Friday, 20 May 2005

KiwiSaver KiwiSchmaver

I'm all for government offering schemes that are voluntary (though I'm not always sure that if they're successful they'll stay voluntary) but Cullen's KiwiSave scheme just leaves me nonplussed -- and that's just the crap name.

Are New Zealanders bad savers? Opinions are mixed. Is it difficult to save when the government has its hand in your wallet to the tune of 45% of what's in there? Damn right it is.

So why not return some money to those who are having difficulty saving, ie., those who have little with which to save. So why not give people on a low income some of their own money back so they've got something to save with?

Why not for example introduce a threshold below which no income tax at all is paid? Say $10,000 - would cost bugger all and really help those earning little more than that. Why not remove excise taxes from those little pleasures that make a big difference when your money is a bit tight? Would only cost $2.2 billion. Instead they were raised back in April. You could even sack a few hundred-thousand bureaucrats and get them off the backs of taxpayers, and then get rid of GST and imediately make everyone 12.5% better off ...

Of course there was no chance of people getting back a decent chunk of their own money from a Labour Government, and instead we've got Cullen's almost irrelevant threshold increases and a derisory welfare-like savings scheme. Does Cullen trust people so little with their own money that he's not even prepared to give any decent chunk back to them so they can save their own money in their own way? Seems so.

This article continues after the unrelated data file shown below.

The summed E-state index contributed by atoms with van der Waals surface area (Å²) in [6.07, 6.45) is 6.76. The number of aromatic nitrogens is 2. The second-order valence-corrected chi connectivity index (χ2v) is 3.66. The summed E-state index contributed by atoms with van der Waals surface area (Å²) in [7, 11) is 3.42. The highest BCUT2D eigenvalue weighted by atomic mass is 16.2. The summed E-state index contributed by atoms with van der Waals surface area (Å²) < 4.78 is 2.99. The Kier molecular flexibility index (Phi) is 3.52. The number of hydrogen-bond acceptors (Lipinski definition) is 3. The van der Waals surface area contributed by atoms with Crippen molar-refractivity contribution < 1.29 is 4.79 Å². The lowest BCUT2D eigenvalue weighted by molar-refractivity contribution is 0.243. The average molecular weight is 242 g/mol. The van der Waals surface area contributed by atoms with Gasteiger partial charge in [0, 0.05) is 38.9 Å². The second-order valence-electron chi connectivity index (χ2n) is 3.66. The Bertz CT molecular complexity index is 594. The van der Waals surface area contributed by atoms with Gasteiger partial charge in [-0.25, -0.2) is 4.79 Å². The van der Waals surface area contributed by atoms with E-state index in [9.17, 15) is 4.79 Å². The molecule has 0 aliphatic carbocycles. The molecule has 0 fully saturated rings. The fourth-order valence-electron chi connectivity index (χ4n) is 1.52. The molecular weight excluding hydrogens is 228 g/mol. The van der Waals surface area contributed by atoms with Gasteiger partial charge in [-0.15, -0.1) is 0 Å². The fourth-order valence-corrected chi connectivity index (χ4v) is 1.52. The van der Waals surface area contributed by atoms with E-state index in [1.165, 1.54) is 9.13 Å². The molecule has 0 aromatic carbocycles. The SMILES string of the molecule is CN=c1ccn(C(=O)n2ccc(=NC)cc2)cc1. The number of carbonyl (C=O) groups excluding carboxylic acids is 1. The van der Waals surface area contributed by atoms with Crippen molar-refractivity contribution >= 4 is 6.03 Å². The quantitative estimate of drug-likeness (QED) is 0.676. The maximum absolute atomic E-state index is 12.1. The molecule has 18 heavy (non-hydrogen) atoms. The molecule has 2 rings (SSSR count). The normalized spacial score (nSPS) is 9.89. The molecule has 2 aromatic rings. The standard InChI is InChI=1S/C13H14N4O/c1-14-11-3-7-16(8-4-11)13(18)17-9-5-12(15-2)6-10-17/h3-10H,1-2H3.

1 comment:

  1. In a country with relatively high immigration rates and decent overall population growth rates, I think you could argue that land purchases count as a form of savings.

    Certainly the intent is to purchase something which the Government cannot directly steal or lower the worth of, at least not as easily as it can destroy economic growth rates.

    I think New Zealanders aren't as dumb as most of the (biased, operating in one investment sector) advisors appearing on TV would have us think.


1. Commenters are welcome and invited.
2. All comments are moderated. Off-topic grandstanding, spam, and gibberish will be ignored. Tu quoque will be moderated.
3. Read the post before you comment. Challenge facts, but don't simply ignore them.
4. Use a name. If it's important enough to say, it's important enough to put a name to.
5. Above all: Act with honour. Say what you mean, and mean what you say.